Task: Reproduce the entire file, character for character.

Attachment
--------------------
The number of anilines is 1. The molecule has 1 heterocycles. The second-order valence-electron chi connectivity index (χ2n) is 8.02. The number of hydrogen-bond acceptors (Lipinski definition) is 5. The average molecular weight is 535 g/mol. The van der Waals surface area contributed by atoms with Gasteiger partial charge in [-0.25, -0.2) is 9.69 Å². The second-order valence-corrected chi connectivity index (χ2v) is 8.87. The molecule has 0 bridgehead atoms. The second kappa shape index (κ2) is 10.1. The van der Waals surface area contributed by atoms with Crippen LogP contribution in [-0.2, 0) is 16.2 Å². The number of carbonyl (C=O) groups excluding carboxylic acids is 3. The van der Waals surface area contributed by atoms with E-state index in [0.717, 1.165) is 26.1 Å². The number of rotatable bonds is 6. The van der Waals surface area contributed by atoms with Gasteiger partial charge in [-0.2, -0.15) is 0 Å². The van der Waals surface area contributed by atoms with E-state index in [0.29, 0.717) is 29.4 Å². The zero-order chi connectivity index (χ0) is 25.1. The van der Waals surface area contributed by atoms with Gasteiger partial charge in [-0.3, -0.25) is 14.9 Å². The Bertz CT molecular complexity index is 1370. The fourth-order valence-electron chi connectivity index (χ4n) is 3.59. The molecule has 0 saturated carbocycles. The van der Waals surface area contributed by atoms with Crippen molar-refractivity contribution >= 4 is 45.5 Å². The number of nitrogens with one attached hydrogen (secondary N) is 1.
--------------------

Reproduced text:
The number of anilines is 1. The molecule has 1 heterocycles. The second-order valence-electron chi connectivity index (χ2n) is 8.02. The number of hydrogen-bond acceptors (Lipinski definition) is 5. The average molecular weight is 535 g/mol. The van der Waals surface area contributed by atoms with Gasteiger partial charge in [-0.25, -0.2) is 9.69 Å². The second-order valence-corrected chi connectivity index (χ2v) is 8.87. The molecule has 0 bridgehead atoms. The second kappa shape index (κ2) is 10.1. The van der Waals surface area contributed by atoms with Crippen LogP contribution in [-0.2, 0) is 16.2 Å². The number of carbonyl (C=O) groups excluding carboxylic acids is 3. The van der Waals surface area contributed by atoms with E-state index in [0.717, 1.165) is 26.1 Å². The number of rotatable bonds is 6. The van der Waals surface area contributed by atoms with Gasteiger partial charge in [-0.2, -0.15) is 0 Å². The van der Waals surface area contributed by atoms with E-state index in [0.29, 0.717) is 29.4 Å². The zero-order chi connectivity index (χ0) is 25.1. The van der Waals surface area contributed by atoms with Gasteiger partial charge in [-0.3, -0.25) is 14.9 Å². The Bertz CT molecular complexity index is 1370. The fourth-order valence-electron chi connectivity index (χ4n) is 3.59. The molecule has 0 saturated carbocycles. The van der Waals surface area contributed by atoms with Crippen molar-refractivity contribution >= 4 is 45.5 Å². The number of nitrogens with one attached hydrogen (secondary N) is 1.